In the same way that "Thanksgiving Day" began with those seeds of 'thankful ceremonies', so too began my ministry to women with a variety of seeds. The seeds of love, kindness and compassion that were planted in my life are now producing a bountiful harvest. As these seeds have grown, my heart has continued to reach out, deeply care and pray for the women God has brought into my life. Many times, I can personally relate to their hurts, heartaches and hardships, and in some way God softens my heart to be able to love and encourage them on their journey.
Just like the uncertain beginning of 'Thanksgiving', my life was also on an uncertain path. It took many years, 29 in fact, before my eyes were opened and I saw the light that brightened my path – the light of Jesus Christ, drawing me to my heavenly Father. Even though beginnings can sometimes be uncertain and the details need to be worked out along the way, I am thankful that God always has the best plan for me and that His timing is perfect.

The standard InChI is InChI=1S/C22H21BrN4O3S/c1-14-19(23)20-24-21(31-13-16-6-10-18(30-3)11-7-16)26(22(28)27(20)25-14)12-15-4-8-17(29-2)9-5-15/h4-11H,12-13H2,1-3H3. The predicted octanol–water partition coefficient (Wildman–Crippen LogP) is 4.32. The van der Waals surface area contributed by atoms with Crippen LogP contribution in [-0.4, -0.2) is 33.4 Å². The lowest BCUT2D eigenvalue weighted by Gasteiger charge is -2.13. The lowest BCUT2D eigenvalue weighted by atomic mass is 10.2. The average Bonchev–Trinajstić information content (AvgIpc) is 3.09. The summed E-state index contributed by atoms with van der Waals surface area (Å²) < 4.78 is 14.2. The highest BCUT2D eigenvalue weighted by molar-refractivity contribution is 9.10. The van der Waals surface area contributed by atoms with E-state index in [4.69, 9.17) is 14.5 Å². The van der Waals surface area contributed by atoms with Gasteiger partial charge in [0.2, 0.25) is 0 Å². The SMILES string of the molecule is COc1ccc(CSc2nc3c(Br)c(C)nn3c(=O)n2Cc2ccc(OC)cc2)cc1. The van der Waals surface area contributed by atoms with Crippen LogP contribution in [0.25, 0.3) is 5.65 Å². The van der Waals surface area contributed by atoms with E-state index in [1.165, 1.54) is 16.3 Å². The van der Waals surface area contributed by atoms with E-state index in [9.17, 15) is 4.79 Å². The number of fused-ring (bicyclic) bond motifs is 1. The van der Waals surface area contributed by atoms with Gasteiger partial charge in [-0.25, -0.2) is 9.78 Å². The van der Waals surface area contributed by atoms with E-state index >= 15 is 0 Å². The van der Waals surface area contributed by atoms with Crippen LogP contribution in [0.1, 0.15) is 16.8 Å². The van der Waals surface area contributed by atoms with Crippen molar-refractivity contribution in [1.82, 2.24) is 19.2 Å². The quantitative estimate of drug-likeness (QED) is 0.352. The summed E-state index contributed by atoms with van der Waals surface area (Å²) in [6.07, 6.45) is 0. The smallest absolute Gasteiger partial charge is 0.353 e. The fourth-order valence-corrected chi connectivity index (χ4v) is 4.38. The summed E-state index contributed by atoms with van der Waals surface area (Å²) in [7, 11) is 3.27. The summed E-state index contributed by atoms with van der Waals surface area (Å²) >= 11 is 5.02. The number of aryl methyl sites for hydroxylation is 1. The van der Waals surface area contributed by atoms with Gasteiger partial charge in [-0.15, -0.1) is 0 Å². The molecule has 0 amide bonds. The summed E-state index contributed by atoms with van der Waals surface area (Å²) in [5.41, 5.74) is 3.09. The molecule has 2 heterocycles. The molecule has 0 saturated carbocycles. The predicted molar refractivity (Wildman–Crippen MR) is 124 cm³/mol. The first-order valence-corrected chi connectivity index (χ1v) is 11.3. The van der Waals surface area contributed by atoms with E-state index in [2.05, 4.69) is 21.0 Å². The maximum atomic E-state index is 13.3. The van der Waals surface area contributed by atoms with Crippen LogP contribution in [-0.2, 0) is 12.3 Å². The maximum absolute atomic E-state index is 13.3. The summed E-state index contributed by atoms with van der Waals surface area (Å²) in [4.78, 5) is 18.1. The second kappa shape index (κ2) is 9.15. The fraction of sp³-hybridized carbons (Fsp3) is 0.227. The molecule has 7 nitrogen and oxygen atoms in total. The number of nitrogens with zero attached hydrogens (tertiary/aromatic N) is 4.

2 Corinthians 9:10-11 encourages us with, "Now he who supplies seed to the sower and bread for food will also supply and increase your store of seed and will enlarge the harvest of your righteousness. You will be made rich in every way so that you can be generous on every occasion, and through us your generosity will result in thanksgiving to God."